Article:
Aperture is a measure of how open or closed the lens’ iris is. A wider aperture (or lower f-number) means more light will be let in by the lens, simply because the opening is larger. A narrower aperture (or higher f-number) allows less light to reach the sensor. You might wonder why we would ever want less light to reach the sensor. The answer the majority of the time is that we want a larger depth of field. Depth of field is a byproduct of aperture. Narrower apertures (higher f-numbers) give a greater depth of field, allowing more of a scene to be in focus (think landscapes). Wider apertures (lower f-numbers) create a narrow depth of field, which can help isolate a subject and is one of the greatest compositional tools at your disposal (think portraiture). You should also note that most lenses are their sharpest around f/5.6 or f/8. However, many photographers are willing to trade some sharpness for the subject-isolating effects of a wider aperture.
Side 2: Shutter Speed
Shutter speed is a measure of how long the shutter remains open and thus, how long the sensor is exposed to light. Faster shutter speeds give the sensor less time to collect light and thus, result in a lower exposure. Slower shutter speeds allow more time for the sensor to collect light and result in a higher exposure. In this case, the reason we might want to use a higher shutter speed is to stop motion, whether that be camera shake or a subject that is moving, allowing us to maintain sharpness. Remember, as long as the shutter is open, the camera is essentially recording the position of elements in the frame; if one of those elements moves, the result will often be undesired blurriness. Many photographers will argue that this is the most important aspect, saying if your shutter speed isn’t fast enough to give you a sharp image, nothing else will save the image. In general, I agree.
Side 3: ISO
Back when film ruled the land, there wasn’t the kind of flexibility in this third side that we have now. You might say the exposure triangle was a two-sided polygon (the geometry of that is another discussion, but I promised this wasn’t a geometry lesson). One could control the sensitivity to light of the film they used, but once the roll was in the camera, there was no changing it (unless you had a swappable back, but these were generally restricted to the medium format world). Nowadays, we can control the sensitivity of the digital sensor on the fly, though technically, we’re not controlling the sensitivity; this actually controls a post-image gain applied to the signal, but for all intents and purposes, you can think of this as sensitivity.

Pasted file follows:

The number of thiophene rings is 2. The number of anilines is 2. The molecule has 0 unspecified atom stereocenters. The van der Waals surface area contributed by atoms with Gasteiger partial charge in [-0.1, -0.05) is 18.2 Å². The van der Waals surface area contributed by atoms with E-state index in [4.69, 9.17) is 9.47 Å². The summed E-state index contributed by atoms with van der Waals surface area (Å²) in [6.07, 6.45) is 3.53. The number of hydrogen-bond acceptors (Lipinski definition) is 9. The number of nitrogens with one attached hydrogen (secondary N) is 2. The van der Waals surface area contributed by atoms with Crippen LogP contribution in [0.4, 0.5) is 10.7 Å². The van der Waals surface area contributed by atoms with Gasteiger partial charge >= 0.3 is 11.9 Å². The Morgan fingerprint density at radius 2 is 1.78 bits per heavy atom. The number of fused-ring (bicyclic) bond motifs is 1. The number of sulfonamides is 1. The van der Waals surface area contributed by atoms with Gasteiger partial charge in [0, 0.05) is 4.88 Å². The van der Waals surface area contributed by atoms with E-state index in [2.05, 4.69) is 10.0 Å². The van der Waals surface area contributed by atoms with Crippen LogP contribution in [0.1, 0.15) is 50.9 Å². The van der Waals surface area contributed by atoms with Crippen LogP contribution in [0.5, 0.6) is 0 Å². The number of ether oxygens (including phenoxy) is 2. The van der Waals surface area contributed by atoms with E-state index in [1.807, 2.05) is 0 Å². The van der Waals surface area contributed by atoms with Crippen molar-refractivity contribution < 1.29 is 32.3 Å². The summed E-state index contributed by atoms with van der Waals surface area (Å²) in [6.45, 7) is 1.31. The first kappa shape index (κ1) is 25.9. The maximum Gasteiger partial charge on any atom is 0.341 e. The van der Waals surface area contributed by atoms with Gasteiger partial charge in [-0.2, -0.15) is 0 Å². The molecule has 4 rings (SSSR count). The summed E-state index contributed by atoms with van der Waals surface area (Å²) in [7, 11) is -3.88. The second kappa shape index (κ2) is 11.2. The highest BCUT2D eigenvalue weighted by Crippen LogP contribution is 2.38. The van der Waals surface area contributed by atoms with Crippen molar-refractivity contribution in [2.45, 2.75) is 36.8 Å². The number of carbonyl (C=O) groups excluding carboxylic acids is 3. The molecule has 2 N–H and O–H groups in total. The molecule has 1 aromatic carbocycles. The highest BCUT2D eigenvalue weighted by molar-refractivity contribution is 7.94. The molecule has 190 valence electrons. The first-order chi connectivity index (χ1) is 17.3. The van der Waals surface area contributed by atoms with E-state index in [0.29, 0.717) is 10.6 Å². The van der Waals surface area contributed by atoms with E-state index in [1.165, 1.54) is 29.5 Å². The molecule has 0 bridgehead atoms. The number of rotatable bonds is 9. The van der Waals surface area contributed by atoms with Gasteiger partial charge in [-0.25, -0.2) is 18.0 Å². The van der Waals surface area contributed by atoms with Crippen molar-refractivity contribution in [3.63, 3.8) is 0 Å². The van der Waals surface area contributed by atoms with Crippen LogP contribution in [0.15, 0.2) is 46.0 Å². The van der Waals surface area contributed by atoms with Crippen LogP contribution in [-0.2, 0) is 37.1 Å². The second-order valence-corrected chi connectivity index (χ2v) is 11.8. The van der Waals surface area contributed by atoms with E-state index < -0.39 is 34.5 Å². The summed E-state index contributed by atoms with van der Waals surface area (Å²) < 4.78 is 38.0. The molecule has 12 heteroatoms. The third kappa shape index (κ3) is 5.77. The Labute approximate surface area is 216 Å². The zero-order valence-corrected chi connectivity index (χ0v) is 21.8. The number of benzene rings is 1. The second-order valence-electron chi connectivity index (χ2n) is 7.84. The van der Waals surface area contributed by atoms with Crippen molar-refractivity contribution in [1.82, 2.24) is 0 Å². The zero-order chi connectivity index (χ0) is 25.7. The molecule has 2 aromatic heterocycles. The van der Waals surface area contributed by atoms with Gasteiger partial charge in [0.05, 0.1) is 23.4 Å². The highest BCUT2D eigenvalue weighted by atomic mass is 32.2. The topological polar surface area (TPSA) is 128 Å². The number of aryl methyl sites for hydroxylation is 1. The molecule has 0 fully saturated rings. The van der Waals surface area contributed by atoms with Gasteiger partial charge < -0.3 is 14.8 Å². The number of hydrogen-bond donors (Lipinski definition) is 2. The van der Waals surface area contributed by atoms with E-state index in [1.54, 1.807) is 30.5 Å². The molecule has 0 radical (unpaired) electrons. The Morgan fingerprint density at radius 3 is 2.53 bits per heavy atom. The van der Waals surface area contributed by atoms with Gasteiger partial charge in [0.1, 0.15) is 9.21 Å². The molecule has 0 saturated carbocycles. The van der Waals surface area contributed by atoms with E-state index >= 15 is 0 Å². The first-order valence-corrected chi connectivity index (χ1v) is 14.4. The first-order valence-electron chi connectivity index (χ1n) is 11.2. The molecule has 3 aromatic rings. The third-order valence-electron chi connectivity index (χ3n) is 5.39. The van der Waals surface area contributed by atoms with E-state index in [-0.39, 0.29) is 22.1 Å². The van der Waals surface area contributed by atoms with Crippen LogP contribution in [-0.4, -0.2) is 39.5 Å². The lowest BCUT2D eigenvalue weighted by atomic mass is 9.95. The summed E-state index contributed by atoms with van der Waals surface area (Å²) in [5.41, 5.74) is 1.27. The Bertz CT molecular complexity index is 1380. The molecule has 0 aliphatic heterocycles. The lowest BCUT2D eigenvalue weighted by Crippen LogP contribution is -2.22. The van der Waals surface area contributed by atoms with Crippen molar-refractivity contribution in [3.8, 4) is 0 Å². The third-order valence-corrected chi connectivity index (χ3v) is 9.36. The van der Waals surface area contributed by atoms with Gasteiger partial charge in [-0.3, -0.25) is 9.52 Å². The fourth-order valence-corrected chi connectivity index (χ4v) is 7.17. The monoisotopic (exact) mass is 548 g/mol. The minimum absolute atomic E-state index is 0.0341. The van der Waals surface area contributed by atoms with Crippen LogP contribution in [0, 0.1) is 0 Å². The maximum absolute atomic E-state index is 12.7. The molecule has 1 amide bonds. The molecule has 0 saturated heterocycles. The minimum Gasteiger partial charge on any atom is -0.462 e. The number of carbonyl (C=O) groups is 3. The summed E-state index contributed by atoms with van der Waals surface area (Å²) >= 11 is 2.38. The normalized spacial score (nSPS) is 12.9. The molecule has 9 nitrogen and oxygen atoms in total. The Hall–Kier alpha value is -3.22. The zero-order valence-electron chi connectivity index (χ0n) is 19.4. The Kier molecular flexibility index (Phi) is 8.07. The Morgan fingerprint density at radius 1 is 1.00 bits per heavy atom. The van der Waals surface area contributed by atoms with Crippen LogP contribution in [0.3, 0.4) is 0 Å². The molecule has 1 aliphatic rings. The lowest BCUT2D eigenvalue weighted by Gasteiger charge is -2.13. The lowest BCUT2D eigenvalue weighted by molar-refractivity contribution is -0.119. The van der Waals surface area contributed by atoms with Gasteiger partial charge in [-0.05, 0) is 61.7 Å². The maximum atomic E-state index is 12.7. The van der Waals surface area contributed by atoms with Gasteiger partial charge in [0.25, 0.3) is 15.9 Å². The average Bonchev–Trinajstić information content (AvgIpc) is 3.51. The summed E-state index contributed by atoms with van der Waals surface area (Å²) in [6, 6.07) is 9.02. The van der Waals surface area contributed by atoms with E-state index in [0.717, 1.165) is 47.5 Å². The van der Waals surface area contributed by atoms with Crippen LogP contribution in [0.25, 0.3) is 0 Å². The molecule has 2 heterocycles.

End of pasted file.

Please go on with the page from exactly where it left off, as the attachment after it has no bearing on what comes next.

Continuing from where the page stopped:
Increasing the ISO essentially allows you to work with less light. As always, though, there’s a tradeoff: increased ISOs result in increased noise and less detail. Noise is the result of random fluctuations in an electrical signal. At lower ISOs, the magnitude of the image signal is large relative to the noise (signal to noise ratio), meaning the noise generally remains unobtrusive. When working at higher ISOs, the image signal is generally close in magnitude to that of the noise and thus, noise enters the image. Think of the image signal and noise as a pit of balls. If my image signal is 1,000 balls, I won’t notice if noise adds 4 or 5 balls to the bunch. If my image signal is small though, say 10 balls, it will be very noticeable if noise adds 5 balls to the bunch. When I amplify that signal through the use of a high ISO, the relatively high level of noise will be amplified considerably too. When high ISO makes the 10 balls into 1,000 balls again, the noise suddenly becomes 500 balls. So, why ever use a high ISO? Often, when working in lower light, you will find yourself at a point where you are using the widest possible aperture and the slowest shutter speed you can to stop action. At this point, your only choice is to increase the ISO. The lens cannot physically open itself any wider and as discussed above, sacrificing sharpness for a slower shutter speed is rarely advisable. I would rather have a grainy image that shows a well-defined subject than a smoother image with a subject lost in blur.
Notice how every time I reduced the aperture by one stop, I also decreased the shutter speed by one stop; thus, the overall exposure is the same in each shot. Nonetheless, the differences are quite noticeable. In the f/1.4 example, the flower in the center of the frame is quite prominent and isolated; the busy deck railing melts away rather nicely. By f/8, my depth of field is much bigger; the deck railing is much more prominent and it isn't clear what the focus of the image is. Also, in the last two images, I'm really beginning to risk camera shake by shooting at speeds slower than the reciprocal of my focal length (I tend to err on the conservative side of that classic rule anyway), 1/85s. Luckily, I've been working on reducing my caffeine intake, so my hands appear to be a bit steadier than in the past.
Create a composition with a subject in the foreground as your primary interest. - You will be submitting 6 versions of the same composition moving along the exposure triangle. - Each image will need to have differing depth of field. - All 6 image must be properly exposed - All 6 images must be labeled with iso, aperture (f) and Shutter Speed
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